May 23, 2012 11:00 PM
Teachers Flame Contract Extension Proposal.
With the votes of more than 850 Manchester teachers tallied, the proposed contract extension negotiated between Manchester Mayor Ted Gatsas and Manchester Education Association President Ben Dick to save approximately 140 teacher positions went down in flames Wednesday night as teachers voted by a stupefying 3 to 1 margin to reject the proposal. Reaction was swift, strong and varied.
“I am very disappointed with the union’s leadership,” said Ward 9 Alderman Barbara Shaw. “There was a lot of confusion out there. The teachers didn’t know if the retirement stipend was legal and weren’t sure what would happen if there weren’t enough retirements. The leadership didn’t sell the contract to the members and they could’ve settled this weeks ago.”
Shaw’s criticism was aimed at the MEA’s executive board, which unanimously voted against endorsing the contract. She said she heard from many teachers that that added to the uncertainties with the contract and negatively affected the vote.
About MEA President Ben Dick, Shaw had laudatory things to say. “I’m proud of him. He was thinking of the teachers and of the future of the city. He was trying to buy time for the city to get a plan together for its educational future and I think he did a great job.”
Shaw, who had indicated she would be open to overriding the budget caps said unless the teacher’s union accepts concessions as the city’s other unions have, she will oppose any budget override vote. “I hope they come back to the table,” she said. “It’s the only way to make the numbers work.” She suggested that the city and union “leave the retirement stuff out of it” and simply focus on greater health insurance concessions to make up the difference. “I’ve heard from teachers that they’d be willing to make bigger concessions on the health insurance if they just left the retirement stuff alone.”
Ward 4 Alderman Jim Roy seemed dumbfounded by the vote. “If I were in that group and it was truly for the kids, I’d say ‘what do you want?’ To not be part of the solution doesn’t make sense to me. How is this vote about the kids?” When asked if he thought the votes were there to override the cap, Roy stated flatly “It’s not gonna happen.”
When told about the outcome of the vote, Alderman at-Large Joe Kelly Levasseur exclaimed “Oh my God!” He laid blame for the situation squarely at the feet of Gatsas and the school board that voted for the current contract. “I don’t blame the union,” he said. “I blame Gatsas and the school board for voting for a contract we couldn’t afford. But, I wish the union had made the concessions. It would have helped the teachers, the students and the city as a whole.”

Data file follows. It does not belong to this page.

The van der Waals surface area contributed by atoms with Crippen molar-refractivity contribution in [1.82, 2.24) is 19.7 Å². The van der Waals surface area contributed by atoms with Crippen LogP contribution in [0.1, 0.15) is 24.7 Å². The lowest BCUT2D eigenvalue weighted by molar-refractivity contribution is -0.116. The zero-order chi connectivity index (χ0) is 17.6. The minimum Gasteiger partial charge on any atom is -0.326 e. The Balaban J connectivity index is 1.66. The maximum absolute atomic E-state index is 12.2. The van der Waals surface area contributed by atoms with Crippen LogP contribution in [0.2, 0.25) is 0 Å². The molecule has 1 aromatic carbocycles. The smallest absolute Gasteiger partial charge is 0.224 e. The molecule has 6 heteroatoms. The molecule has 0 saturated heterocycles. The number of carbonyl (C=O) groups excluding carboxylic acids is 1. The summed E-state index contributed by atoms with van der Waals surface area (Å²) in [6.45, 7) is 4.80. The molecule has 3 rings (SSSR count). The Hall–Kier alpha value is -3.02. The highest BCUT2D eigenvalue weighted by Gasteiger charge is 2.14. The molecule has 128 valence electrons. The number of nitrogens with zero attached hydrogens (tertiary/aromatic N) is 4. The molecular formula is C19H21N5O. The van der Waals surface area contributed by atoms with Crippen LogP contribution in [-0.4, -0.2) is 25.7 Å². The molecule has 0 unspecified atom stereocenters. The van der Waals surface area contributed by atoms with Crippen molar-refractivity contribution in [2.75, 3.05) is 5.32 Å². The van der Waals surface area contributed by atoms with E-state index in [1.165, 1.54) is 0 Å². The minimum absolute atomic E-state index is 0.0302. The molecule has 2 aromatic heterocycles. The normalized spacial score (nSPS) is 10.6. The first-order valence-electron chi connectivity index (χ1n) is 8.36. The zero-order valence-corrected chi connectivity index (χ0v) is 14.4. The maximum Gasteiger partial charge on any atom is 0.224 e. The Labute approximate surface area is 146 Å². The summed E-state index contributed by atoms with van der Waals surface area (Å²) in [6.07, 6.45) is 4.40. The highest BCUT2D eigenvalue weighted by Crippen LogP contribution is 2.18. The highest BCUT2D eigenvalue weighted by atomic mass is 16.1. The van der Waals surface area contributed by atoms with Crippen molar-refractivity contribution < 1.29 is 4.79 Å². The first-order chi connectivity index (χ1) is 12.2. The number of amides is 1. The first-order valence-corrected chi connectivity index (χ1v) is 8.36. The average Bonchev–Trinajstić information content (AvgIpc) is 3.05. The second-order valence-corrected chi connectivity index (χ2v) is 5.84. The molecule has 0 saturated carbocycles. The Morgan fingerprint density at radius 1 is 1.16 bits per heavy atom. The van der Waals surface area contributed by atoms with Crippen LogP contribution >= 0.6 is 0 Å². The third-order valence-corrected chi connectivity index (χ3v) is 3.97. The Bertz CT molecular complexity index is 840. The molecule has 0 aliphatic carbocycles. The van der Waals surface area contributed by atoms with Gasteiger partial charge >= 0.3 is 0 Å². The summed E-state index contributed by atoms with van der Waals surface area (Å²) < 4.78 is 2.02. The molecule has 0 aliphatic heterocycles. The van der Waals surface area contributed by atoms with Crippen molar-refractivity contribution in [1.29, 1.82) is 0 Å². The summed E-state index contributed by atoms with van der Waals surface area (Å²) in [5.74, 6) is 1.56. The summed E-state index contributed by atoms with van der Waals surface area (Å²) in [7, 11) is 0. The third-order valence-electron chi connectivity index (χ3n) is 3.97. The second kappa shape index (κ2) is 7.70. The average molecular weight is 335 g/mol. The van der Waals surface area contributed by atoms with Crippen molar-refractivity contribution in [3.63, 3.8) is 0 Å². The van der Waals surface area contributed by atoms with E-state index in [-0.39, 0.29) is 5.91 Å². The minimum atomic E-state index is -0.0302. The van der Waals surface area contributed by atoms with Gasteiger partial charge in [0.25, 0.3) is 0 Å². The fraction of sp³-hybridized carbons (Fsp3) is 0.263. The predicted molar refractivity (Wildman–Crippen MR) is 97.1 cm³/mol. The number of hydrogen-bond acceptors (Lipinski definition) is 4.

Levasseur believes it’ll be up to the aldermen to “put their collective heads together and do the hard work necessary to fix this.” Levasseur indicated he was willing to find a way to find more money for the schools in the budget, but said he would not vote to override the tax cap.
For his part, Gatsas said he was “saddened” by the ratification vote. “It looks like one hundred and sixty one people are going to go home at the end of the school year.”
When asked if there were plans to meet further with union officials and discuss alternatives, a frustrated sounding Gatsas replied, “My door remains open to the teacher’s union. I’ll be glad to discuss any ideas they have to fix this problem.”
Gatsas vowed to continue negotiations with the remaining school unions, including the Association of Manchester Principals who came to negotiated terms earlier this week.
Ward 12 Alderman Patrick Arnold took a wait and see approach. “Certainly this vote doesn’t help the case for overriding the cap,” said Arnold. “I would’ve liked to see them accept the concessions.” However, Arnold remained open to overriding the cap depending on how the overall budget looked as a “total package.”
Calls to Dick, Ward 1 Alderman Joyce Craig, Ward 2 Alderman Ron Ludwig and Alderman at-Large Dan O’Neil, Chairman of the Board of Aldermen, were not returned prior to publishing this article.
Earlier in the day, Superintendent Tom Brennan feared the worst. “I think it’s going to fail,” he opined. “There’s a lot of negative feedback out there and I’m very concerned about the consequences to the district if it gets voted down.” In addition to the 161 laid off district employees, the district will also lose some 40 teachers to retirement, resignation or non-renewal. Absent concessions, the district will be unable to fill any of those vacancies.